Introduction • Generally, a partnership computes its taxable income in the same manner as do individuals. • Items that may have potentially varying tax consequences to particular partners must be separately stated; all other items are aggregated and passed through as one lump sum. • This is then allocated to the partners in accordance with the partnership agreement.
General Rule– Entity Level Characterization • The character of the item (income, loss, deduction, credit, etc…) passed on to the partners is determined by reference to partnership-level factors.
Characterization of the Gain (Loss) on Disposition of Contributed Property • The character of the partnership’s income is determined at the partnership level except as provided by Code Sec. 724. • Code Sec. 724 modifies partnership level characterization for three categories of contributed property: • Unrealized receivables • Inventory items • Capital Loss Property • Substituted basis property received in exchange for such contributed property is treated as if it were the contributed property.
Gain (Loss) on Disposition of Contributed Property (Cont.) • Any gain or loss recognized by the partnership on the disposition of an “unrealized receivable” would be ordinary income. • Inventory items retain their ordinary income taint under Code Sec. 724(b) for five years after their contribution to the partnership. • After 5 years, the character of the property is determined at the partnership level. • Appreciation existing at the time of the contribution is taxed to the contributor under Code Sec. 704(c), and the remainder is ordinary income allocated according to the partnership agreement.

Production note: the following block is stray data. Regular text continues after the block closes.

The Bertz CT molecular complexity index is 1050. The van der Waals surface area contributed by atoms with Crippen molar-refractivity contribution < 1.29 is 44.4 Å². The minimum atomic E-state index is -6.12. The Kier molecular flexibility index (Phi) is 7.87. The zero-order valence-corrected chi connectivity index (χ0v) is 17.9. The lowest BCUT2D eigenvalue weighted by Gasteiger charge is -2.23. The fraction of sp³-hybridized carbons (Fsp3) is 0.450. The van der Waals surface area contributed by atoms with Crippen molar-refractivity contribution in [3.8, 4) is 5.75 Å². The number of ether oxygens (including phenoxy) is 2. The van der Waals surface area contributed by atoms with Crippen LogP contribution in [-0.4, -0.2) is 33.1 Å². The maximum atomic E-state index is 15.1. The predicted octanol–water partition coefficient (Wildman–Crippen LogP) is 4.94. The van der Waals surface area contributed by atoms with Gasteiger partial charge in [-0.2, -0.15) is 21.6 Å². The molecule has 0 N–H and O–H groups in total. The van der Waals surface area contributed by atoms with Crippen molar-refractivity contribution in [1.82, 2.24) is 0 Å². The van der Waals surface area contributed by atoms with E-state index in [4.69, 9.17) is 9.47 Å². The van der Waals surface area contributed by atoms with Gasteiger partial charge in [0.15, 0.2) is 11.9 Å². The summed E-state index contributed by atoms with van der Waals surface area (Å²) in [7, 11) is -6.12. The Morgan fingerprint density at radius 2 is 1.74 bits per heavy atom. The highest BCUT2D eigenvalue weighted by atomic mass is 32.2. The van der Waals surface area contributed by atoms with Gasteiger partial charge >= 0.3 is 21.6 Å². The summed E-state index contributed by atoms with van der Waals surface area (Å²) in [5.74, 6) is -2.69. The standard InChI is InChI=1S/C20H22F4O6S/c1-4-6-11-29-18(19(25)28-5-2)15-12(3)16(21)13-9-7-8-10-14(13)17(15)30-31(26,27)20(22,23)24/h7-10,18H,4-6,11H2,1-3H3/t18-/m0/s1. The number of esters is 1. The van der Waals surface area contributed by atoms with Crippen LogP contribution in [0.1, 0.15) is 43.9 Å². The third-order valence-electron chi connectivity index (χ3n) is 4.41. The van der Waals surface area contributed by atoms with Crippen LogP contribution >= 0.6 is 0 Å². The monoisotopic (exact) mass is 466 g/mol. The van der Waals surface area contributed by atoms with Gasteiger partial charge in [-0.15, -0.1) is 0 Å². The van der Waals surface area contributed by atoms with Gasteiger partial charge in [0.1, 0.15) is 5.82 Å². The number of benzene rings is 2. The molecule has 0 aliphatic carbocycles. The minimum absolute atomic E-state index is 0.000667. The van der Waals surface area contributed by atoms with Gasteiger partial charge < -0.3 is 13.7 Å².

Gain (Loss) on Disposition of Contributed Property (Cont.) • “Capital Loss Property” is any capital asset held by the contributing partner which has an adjusted basis in excess of the fair market value immediately before it was contributed to the partnership. • If the partnership sells such property at a loss, Code Sec. 724(c) requires the built-in loss at the time of the contribution to retain its character as a capital loss for a period of five years from the date of the contribution. • Additional loss is characterized at the partnership level.
Preparation of Form 1065, Schedules K and K-1 • Reconciling Partners’ Capital Account Balances • Box L reconciles the partners’ capital account balances. • The total of the partners’ items in box L should agree with the accounting methods employed in preparing the Schedule L balance sheets and the reconciliation with the total partnership capital in Schedule M-2.
Preparation of Form 1065, Schedules K and K-1 (Cont.) • Schedules M-1 and M-2 • Schedule M-1: • Book income + income items on the partners’ K-1s but not on the books (Line 2) + guaranteed payments (Line 3) + expenses for books not on K-1s (Line 4) – Income items on books but not on K-1s including tax-exempt interest (Line 6) – items of deductions on the K-1s but not on the books (Line 7) = Total of the income and deduction items distributable to the partners on their K-1s. • This ties with the net income on Schedule K, Partnership Income or Loss.